Question: I have just moved to the UAE and I want to rent an apartment but I have heard a lot of stories about fraud committed by agents. What can I do to protect myself?
Answer: To contain these frauds and to protect oneself, there are certain things that should cause warning signs in the mind of a tenant. Some of those are: never having spoken to or contacted the owner of the property directly; dealing with someone who claims to be a "representative" of the owner without any valid Power of Attorney; being asked to make payments to a name other than that of the owner and without a valid power of attorney that expressly states that another person can receive and bank cash or cheques on behalf of the owner. If any of these statements present themselves to the person, one should start to investigate further.
It would be prudent at this point to ask for the Power of Attorney and passport copy of the person claiming to be a "representative". If the person is claiming to be an estate agent, then proof to the effect that he is a registered property agent, the Title Deed of the property and passport copy of the owner, recent and updated Tawtheeq documents and all person's phone numbers, this should all form part of the basic due-diligence by any tenant.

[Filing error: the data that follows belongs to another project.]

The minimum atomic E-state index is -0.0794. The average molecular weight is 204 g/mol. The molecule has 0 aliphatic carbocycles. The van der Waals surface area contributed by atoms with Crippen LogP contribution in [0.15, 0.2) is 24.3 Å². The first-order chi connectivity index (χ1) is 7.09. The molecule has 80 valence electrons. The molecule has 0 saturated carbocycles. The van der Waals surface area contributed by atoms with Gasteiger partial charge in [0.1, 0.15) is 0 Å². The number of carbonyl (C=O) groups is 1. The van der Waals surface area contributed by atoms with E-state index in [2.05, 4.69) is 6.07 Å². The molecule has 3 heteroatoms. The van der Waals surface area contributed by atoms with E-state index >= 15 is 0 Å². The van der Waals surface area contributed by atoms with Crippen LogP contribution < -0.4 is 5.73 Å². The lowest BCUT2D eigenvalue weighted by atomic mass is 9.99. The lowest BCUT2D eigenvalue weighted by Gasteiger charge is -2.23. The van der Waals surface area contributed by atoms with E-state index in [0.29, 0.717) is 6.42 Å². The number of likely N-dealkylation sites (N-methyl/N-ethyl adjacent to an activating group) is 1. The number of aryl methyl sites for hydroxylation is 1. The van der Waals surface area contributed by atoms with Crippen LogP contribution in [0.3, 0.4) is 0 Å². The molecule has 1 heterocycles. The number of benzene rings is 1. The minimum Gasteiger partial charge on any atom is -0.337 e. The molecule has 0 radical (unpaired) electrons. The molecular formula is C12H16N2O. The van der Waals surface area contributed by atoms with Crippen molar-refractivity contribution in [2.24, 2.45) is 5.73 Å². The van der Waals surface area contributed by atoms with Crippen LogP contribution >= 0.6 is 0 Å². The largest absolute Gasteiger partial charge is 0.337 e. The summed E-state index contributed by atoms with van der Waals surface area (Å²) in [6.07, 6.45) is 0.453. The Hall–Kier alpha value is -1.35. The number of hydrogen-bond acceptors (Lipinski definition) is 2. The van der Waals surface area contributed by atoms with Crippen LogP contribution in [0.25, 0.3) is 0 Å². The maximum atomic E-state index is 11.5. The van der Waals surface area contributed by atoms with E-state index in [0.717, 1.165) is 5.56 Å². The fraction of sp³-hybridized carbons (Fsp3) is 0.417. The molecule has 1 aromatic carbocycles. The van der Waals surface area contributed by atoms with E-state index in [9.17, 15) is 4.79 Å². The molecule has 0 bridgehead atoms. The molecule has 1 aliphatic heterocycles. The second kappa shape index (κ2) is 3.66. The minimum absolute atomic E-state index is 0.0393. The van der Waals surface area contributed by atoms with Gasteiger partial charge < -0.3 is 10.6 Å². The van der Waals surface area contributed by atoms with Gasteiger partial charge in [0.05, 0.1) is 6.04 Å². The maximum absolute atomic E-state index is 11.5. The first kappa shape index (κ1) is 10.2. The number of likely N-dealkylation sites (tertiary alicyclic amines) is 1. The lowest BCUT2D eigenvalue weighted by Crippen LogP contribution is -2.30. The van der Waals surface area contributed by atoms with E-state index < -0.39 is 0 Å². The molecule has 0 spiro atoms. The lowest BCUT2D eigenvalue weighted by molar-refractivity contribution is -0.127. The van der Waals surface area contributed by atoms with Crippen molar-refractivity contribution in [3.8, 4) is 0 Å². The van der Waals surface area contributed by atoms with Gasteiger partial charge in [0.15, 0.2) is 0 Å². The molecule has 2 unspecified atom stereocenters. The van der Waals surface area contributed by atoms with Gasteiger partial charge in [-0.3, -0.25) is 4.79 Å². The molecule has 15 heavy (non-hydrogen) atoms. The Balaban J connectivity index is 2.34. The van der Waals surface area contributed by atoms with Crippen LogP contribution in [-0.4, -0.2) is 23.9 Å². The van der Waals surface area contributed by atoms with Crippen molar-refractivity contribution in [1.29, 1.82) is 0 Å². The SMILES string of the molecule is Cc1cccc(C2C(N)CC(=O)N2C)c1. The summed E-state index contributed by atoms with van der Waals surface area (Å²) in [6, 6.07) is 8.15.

The most relevant part of the transaction that leads to the crime of fraud is the exchange of money. No money should be handed over to any person that does not satisfy the due-diligence explained in the paragraphs above.
Additionally, cash should never be paid in a tenant-landlord transaction as cash is untraceable without a receipt. Cheques should be used as a secure mode of payment.
Question: I have a financial order issued from an Asian country and I would like to execute it against a person in the UAE. Is that possible? And what are the steps?
Answer: A financial order is a financial agreement between two parties that is issued by the court when the two parties are unable to reach a settlement privately.
A foreign financial order can be enforced in the UAE further to Article 235 of the civil code. Such enforcement must meet certain strict conditions without which any enforcement is not possible. By applying 235, one is essentially applying foreign law through the local courts.
The foreign financial order must go through a process of attestation prior to being legible for being enforced. This process results in a mirror financial order issued through the local courts which can then be enforced.
The conditions for attestation are:
- The Dubai courts did not have jurisdiction to deal with the original litigation
- The English order was produced by a competent court using the laws of England and Wales
- Both parties were given notice of the hearing and attended or were represented
- That the court had the jurisdiction to make the orders that it did
- The order does not conflict with orders previously made by the Dubai courts, and the orders do not breach public order or morals
The content of this article is intended to provide a general guide to the subject matter. Specialist advice should be sought about your specific circumstances.